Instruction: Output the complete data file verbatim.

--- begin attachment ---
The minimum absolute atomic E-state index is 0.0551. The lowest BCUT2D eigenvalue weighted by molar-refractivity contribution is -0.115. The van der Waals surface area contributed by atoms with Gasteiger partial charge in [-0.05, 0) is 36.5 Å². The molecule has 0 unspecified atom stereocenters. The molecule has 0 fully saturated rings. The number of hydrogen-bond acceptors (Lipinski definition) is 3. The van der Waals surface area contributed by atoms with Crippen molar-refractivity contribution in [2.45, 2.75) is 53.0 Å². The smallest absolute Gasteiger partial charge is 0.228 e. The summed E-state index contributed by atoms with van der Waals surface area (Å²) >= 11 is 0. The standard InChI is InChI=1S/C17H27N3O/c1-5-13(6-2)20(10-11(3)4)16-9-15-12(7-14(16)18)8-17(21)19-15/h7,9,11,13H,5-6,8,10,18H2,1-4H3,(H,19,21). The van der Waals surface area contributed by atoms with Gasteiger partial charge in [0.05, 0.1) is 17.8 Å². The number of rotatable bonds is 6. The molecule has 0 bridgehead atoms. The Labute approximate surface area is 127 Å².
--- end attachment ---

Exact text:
The minimum absolute atomic E-state index is 0.0551. The lowest BCUT2D eigenvalue weighted by molar-refractivity contribution is -0.115. The van der Waals surface area contributed by atoms with Gasteiger partial charge in [-0.05, 0) is 36.5 Å². The molecule has 0 unspecified atom stereocenters. The molecule has 0 fully saturated rings. The number of hydrogen-bond acceptors (Lipinski definition) is 3. The van der Waals surface area contributed by atoms with Crippen molar-refractivity contribution in [2.45, 2.75) is 53.0 Å². The smallest absolute Gasteiger partial charge is 0.228 e. The summed E-state index contributed by atoms with van der Waals surface area (Å²) >= 11 is 0. The standard InChI is InChI=1S/C17H27N3O/c1-5-13(6-2)20(10-11(3)4)16-9-15-12(7-14(16)18)8-17(21)19-15/h7,9,11,13H,5-6,8,10,18H2,1-4H3,(H,19,21). The van der Waals surface area contributed by atoms with Gasteiger partial charge in [0.05, 0.1) is 17.8 Å². The number of rotatable bonds is 6. The molecule has 0 bridgehead atoms. The Labute approximate surface area is 127 Å².